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- DescriptionThe fifteenth and final volume of the series The Making of Modern Freedom, this book explores a variety of issues surrounding questions of human rights and freedom in China. The chapters suggest very significant realms of freedom, with or without the protection of law, in the personal, social, and ecomic lives of people in China before the twentieth century. This was recognized, and partly codified, in the early twentieth century, when legal experts sought to establish a republic of laws and limits. The process of legal reform, however, would be placed firmly in the service of strengthening the post-imperial Chinese nation-state, culminating after 1949 in despotism unparalleled in Chinese history. Nevertheless, the last decades of the twentieth century and the first years of our own would witness a slow, steady, but unmistakable reassertion of realms of personal and communal automy that show, even in an era of strong states, at least the prospect of institutionalized freedoms.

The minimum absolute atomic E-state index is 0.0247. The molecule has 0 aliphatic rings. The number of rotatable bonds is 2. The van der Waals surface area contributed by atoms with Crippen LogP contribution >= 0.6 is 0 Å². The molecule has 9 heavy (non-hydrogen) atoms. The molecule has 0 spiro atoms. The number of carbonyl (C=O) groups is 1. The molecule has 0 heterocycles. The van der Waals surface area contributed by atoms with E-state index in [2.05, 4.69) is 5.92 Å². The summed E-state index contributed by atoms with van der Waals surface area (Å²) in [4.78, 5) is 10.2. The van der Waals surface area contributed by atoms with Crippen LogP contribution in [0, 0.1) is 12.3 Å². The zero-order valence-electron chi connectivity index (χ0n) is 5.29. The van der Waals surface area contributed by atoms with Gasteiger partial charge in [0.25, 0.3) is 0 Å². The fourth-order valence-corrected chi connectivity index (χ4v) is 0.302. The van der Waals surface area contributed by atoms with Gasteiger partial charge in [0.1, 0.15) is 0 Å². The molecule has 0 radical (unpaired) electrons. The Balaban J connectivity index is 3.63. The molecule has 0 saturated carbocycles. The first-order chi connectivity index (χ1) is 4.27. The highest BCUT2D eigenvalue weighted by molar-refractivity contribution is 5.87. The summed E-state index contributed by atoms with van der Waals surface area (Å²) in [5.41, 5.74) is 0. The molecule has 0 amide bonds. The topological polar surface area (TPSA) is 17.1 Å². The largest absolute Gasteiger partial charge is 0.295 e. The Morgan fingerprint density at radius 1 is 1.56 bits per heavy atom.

- Author BiographyWilliam C. Kirby is the Edith and Benjamin Geisinger Professor of History and the Dean of the Faculty of Arts and Sciences at Harvard University.
- PublisherStanford University Press
- Date of Publication31/01/2005
- SubjectPolitics: General & Reference
- Series TitleThe Making of Modern Freedom Series
- Place of PublicationPalo Alto
- Country of PublicationUnited States
- ImprintStanford University Press
- Weight549 g
- Width3887 mm
- Height5817 mm
- Spine23 mm
- Edited byWilliam C. Kirby
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